Normal Wear and Tear: What is that?
The truth that many investment property owners don’t want to hear is that, it is likely that the condition of your investment property will decline over time.
It becomes hard for some investors to accept, especially when they don’t see their property very often, have never seen it, or live in another state or even country.
Tenants cause wear and tear to a property, just as an investors own home will start to show signs that is has been lived in. It is just a matter of usage.
So, when is it normal wear and tear and when is it something that is chargeable to the tenant?
The owner of an investment property should be prepared to do a few things between tenants at their cost, such as:
- Clean the unit.
- Clean the carpets.
- Make sure all fixtures are in working condition and that the home is safe and secure.
But occasionally, tenants do leave the home with something greater than normal wear and tear. What can be done then, and what are the limitations?
Some things, like cleaning, become a fluid-type issue. Usage of a home may make some things dirty and depending on the court, may include dirty appliances as normal.
Carpets are one that many landlords want to be able to charge a tenant for, but there is a rule of thumb regarding carpets. Carpets have a lifespan, and that lifespan is usually figured at 5-7 years. Therefore, to claim any damages on the carpeting, the property team must take age into consideration.
As an example, the cost to replace the carpet after the tenant left for $1,000. But because the carpet was already 3 years old, the most you could charge back to the tenant would be approximately $400. This sometimes can make an investor nuts, since they had to eat the whole thing, but the courts are very big on depreciation.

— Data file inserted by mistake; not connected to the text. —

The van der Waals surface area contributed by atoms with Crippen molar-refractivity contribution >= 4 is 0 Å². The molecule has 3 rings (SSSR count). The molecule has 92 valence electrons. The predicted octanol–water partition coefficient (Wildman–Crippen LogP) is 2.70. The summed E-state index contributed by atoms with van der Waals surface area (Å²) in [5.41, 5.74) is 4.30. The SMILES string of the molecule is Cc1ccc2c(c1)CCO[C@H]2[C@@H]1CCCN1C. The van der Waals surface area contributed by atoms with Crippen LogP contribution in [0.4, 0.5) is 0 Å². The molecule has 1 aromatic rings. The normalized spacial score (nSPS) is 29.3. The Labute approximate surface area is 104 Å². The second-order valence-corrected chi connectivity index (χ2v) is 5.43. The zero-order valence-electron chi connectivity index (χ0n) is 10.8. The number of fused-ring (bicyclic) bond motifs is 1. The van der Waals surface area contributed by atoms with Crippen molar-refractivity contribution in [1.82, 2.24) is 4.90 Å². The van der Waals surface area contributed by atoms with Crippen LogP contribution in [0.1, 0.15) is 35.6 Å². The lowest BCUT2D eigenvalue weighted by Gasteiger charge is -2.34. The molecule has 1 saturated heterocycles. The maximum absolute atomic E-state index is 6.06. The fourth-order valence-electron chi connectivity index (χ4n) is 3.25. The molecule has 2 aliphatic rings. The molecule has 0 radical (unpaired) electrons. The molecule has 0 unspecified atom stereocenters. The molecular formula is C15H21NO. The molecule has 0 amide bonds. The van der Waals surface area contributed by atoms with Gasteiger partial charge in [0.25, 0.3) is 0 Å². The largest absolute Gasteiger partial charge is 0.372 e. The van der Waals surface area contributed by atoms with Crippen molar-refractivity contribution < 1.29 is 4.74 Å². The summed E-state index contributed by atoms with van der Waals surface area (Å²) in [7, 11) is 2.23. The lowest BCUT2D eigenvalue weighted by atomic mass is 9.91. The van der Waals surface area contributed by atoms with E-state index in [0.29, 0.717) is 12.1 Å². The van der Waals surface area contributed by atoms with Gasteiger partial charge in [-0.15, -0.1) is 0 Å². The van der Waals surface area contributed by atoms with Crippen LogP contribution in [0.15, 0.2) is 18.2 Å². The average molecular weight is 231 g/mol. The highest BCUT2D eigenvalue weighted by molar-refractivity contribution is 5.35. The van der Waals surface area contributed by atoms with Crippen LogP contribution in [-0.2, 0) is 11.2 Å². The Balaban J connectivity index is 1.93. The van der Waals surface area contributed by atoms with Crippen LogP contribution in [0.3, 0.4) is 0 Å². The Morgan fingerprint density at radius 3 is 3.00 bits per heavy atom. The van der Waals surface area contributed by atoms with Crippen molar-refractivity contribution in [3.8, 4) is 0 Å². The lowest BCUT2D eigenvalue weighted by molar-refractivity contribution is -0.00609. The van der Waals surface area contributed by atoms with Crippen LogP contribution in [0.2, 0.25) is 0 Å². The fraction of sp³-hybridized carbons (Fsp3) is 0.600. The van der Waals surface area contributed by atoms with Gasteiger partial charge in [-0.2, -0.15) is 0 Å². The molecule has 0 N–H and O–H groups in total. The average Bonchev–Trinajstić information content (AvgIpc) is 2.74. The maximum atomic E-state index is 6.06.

Paint is another one that can be tricky. Depending on a court, the life of paint can be anywhere from 3-10 years. Also, scratches, scuffs and nail holes are considered normal wear and tear but may necessitate touch-ups or re-painting that would not be chargeable.
So, you can see that “normal” wear and tear can be an elusive term. It is open to many interpretations, between tenants and landlords and between different courts. The best bet is to think of your own home and what you see in your home after living in it awhile. Also, you must keep in mind that the paint and carpet in your own home may be of higher quality than your investment property.
Okay, great, but what would be beyond “normal” wear and tear?
That is a great question.
Things that have occurred through the tenants accidental or neglectful behaviors are definitely beyond the norm.
For instance, mold growing in the property because a tenant refused to property ventilate the property can be one of those instances.
Allowing repair issues to continue without notifying the management team, which leads to even more damage, can be an issue listed under damages.
The biggest thing is making sure that the tenant fills out their move-in report within 7 days of occupancy as required by law. This should list any damages or issues the tenant notices and does not want to be charged for at move in.
This way, after a thorough move-out inspection, these items will be easier to show to a court, or to the tenant.
Ultimately, it is always the landlord’s responsibility to prove damage over and above “normal” wear and tear, and the best way to do that is by documenting everything!
Brian DiBartolomeo is the founder and broker of Cherry Hill Real Estate and speaks to many investors and property management professionals about the importance of documentation and tenant relations.
He can be reached at email@example.com or through the Cherry Hill Real Estate website at cherryhillre.com.
If you are interested in becoming a client of Cherry Hill Real Estate, give us a call at (248) 651-2700.